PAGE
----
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Respiratory Syncytial Virus (RSV)

What is RSV?

Respiratory Syncytial Virus (RSV) affects the lungs and breathing. It's commonly found in young children but also significantly impacts the respiratory health of older adults.

When is it most common?

RSV infections tend to happen in the fall, winter, and early spring.

How long does RSV last?

An RSV infection typically lasts between one to two weeks. It's possible to get RSV more than once, but subsequent infections are often milder than the first. Who's Most at Risk? Those with compromised immune systems and individuals with certain medical conditions face the greatest risk of experiencing severe RSV symptoms. 

Who's most at risk?

People with weakened immune systems and certain medical conditions are most at risk of severe RSV symptoms.

RSV usually shows symptoms similar to a mild cold, such as:

  • Fever
  • Stuffy nose
  • Runny nose
  • Cough
  • Occasional wheezing

RSV can lead to more concerning conditions such as:

  • Ear infections
  • Pneumonia
  • Bronchiolitis (affecting the tiny airways and spaces in the lungs)

How does RSV spread?

RSV is present in saliva and fluids from the nose and mouth. It's transmitted between people through: 

  • Direct Contact: When an infected person coughs or sneezes, the droplets can land on the face of someone nearby, leading to infection.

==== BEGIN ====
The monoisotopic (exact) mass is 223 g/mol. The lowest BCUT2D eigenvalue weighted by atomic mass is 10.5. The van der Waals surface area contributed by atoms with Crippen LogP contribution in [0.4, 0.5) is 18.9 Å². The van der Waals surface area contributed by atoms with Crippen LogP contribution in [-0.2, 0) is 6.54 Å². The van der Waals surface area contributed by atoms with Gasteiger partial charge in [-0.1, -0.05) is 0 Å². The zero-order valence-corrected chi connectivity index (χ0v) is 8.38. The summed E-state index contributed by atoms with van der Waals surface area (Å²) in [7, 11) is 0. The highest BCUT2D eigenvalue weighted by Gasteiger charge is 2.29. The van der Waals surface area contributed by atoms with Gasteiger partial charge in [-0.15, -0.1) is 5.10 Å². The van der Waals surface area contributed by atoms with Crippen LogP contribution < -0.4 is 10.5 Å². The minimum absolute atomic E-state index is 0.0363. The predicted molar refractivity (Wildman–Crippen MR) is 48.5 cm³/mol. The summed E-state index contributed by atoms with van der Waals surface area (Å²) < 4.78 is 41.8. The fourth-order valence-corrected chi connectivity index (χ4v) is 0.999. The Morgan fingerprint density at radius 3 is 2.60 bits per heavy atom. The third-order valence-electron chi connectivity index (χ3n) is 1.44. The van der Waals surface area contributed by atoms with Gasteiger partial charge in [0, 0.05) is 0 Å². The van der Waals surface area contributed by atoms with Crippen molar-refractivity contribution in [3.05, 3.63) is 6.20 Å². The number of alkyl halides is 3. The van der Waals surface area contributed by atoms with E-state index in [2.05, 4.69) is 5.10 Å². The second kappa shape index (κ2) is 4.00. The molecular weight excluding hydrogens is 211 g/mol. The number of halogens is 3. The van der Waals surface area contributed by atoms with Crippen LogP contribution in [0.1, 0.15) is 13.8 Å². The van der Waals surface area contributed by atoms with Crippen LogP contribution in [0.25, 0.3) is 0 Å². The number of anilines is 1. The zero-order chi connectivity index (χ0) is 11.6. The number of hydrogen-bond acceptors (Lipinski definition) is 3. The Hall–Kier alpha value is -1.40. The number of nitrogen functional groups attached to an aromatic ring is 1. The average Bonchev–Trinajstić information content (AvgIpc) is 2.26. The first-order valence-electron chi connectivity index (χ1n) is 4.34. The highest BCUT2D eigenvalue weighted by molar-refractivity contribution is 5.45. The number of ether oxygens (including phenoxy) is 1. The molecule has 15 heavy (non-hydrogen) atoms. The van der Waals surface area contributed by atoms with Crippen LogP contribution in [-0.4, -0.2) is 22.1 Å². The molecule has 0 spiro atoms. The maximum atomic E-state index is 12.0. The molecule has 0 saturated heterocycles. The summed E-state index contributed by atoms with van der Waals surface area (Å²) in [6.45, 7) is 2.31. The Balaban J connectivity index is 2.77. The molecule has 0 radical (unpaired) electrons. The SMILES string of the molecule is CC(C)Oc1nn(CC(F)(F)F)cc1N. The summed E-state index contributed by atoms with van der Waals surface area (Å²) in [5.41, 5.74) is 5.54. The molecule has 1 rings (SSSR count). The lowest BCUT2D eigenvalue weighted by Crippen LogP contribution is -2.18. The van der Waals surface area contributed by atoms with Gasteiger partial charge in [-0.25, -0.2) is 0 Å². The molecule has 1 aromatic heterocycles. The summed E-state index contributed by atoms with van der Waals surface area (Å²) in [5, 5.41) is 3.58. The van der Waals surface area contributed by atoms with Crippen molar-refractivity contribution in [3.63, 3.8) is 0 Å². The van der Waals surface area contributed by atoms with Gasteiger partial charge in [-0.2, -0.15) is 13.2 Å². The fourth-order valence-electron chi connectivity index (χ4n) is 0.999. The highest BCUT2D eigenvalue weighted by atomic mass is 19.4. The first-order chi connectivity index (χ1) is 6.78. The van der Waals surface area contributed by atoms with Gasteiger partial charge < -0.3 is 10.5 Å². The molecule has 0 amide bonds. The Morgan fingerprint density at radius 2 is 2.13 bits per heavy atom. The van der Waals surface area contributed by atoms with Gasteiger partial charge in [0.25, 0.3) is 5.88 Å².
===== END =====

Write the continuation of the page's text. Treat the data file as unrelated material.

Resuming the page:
• Surfaces and Objects: These droplets can also settle on items around us, where the virus can live for several hours. Touching these contaminated objects and then touching your face can introduce the virus to your system. 

How long is someone contagious?

  • Adults and older children can spread RSV for about eight days.
  • Infants with RSV can remain contagious for up to three to four weeks. 

Onset of symptoms

If you've been exposed to RSV, symptoms usually appear within three to five days.

If you or a loved one are at higher risk and suspect an RSV infection, seek medical advice quickly

RSV vaccine

Ontario is rolling out its first publicly funded vaccination program of the first Health Canada approved RSV vaccine, Arexvy, for those 60 years and older living in Long-Term Care Homes, Elder Care Lodges, and in some retirement homes.

The RSV vaccine will NOT be available at Porcupine Health Unit clinics.